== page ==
6.
Journal of Clinical Oncology ; 40(16), 2022.
Article in English | EMBASE | ID: covidwho-2009537

ABSTRACT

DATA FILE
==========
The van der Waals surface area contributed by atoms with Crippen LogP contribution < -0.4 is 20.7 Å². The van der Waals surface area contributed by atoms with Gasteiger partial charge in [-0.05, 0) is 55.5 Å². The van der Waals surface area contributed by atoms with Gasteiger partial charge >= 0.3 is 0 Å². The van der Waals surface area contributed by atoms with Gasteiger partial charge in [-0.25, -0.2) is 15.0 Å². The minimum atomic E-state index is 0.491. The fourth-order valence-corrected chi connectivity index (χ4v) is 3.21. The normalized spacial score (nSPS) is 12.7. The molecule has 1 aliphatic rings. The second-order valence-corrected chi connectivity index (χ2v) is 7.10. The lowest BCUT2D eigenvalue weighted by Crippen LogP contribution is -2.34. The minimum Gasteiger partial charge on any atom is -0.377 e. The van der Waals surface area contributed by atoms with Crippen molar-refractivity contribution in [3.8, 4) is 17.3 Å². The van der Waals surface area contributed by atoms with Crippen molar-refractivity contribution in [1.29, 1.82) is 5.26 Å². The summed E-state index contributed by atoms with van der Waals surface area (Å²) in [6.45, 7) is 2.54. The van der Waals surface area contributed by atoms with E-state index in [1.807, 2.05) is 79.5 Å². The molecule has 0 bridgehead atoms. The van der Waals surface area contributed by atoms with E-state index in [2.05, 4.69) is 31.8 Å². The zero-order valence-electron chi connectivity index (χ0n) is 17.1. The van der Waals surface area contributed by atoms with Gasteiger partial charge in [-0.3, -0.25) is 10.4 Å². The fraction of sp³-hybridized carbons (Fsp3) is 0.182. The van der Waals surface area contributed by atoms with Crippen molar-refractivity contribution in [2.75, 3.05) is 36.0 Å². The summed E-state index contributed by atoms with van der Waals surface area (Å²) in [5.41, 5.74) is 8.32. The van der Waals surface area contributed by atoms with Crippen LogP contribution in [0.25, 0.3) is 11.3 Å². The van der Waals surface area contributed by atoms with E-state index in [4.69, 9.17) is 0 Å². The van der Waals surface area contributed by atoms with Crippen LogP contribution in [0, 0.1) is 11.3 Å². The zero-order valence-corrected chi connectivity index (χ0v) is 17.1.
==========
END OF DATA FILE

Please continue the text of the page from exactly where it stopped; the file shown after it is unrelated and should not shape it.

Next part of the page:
Background: Patient portals support patient access, engagement, and care coordination, yet could also widen the digital divide and exacerbate disparities among vulnerable populations. There is emerging evidence that racial/ethnic minority patients are less likely to use portals, yet prior research has not examined potential rural differences. We identified sociodemographic factors associated with portal enrollment and use among a racially and geographically diverse population of cancer patients. Methods: We retrospectively examined portal enrollment and use at an NCI-designated comprehensive cancer center from January 2015 until February 2022 among patients 18+ years old with a neoplastic disease diagnosis (ICD-10-CM C00-D49). Potential predictors included gender, race/ethnicity, marital status, age, rural (Rural-Urban Continuum Codes [RUCC] 4-9) vs nonrural (RUCC 1-3) residence, residential distance from the cancer center, and time since diagnosis. We used multivariable logistic regression to generate odds ratios (ORs) for portal enrollment and having ever sent a portal message, and Poisson regression to determine incidence rate ratios (IRRs) for number of logins and number of healthcare team interactions (portal messages or appointment requests), controlling for ICD-10 diagnosis (SAS 9.4). Results: We identified 11,333 patients (average age 67 years, 59% female, 24% rural, 10% Non-Hispanic Black, 1% Hispanic, 20% non-melanoma skin cancer, 14% breast cancer, 9% lung cancer). 36% of patients had enrolled in the portal, and of these, 80% had sent at least one message. Patients logged in a median of 203.5 times and had a median of 19 portal interactions. Rural residents were less likely to enroll in the portal than urban patients (28% vs 38%, p < 0.0001). Non-Hispanic Black patients and Hispanic/Latinx patients were less likely to enroll in the portal compared with non-Hispanic White patients (22% and 27%, respectively, vs 38.5%, p < 0.0001). Women, younger patients, more recently diagnosed cancer patients, and patients who were married/ partnered were significantly more likely to enroll. In multivariable analysis controlling for cancer type, rural patients were half as likely to enroll in the portal (OR: 0.48 [0.43-0.54]). Among those enrolled, rural residents were 25% less likely to have ever sent a portal message (OR: 0.75 [(0.62-0.92]), and had nearly half the login and interaction rates (IRR: 0.66 [0.66-0.67];IRR: 0.58 [0.58-0.59], respectively). Patients who were Non-Hispanic Black, Hispanic, or unmarried were also significantly less likely to enroll or engage in the portal. Conclusions: Patient portals remain underutilized among cancer patients, despite an increased reliance on virtual communications in the COVID era. Interventions to support portal engagement among rural residents and racial/ethnic minority patients are needed to avoid potentially exacerbating health disparities.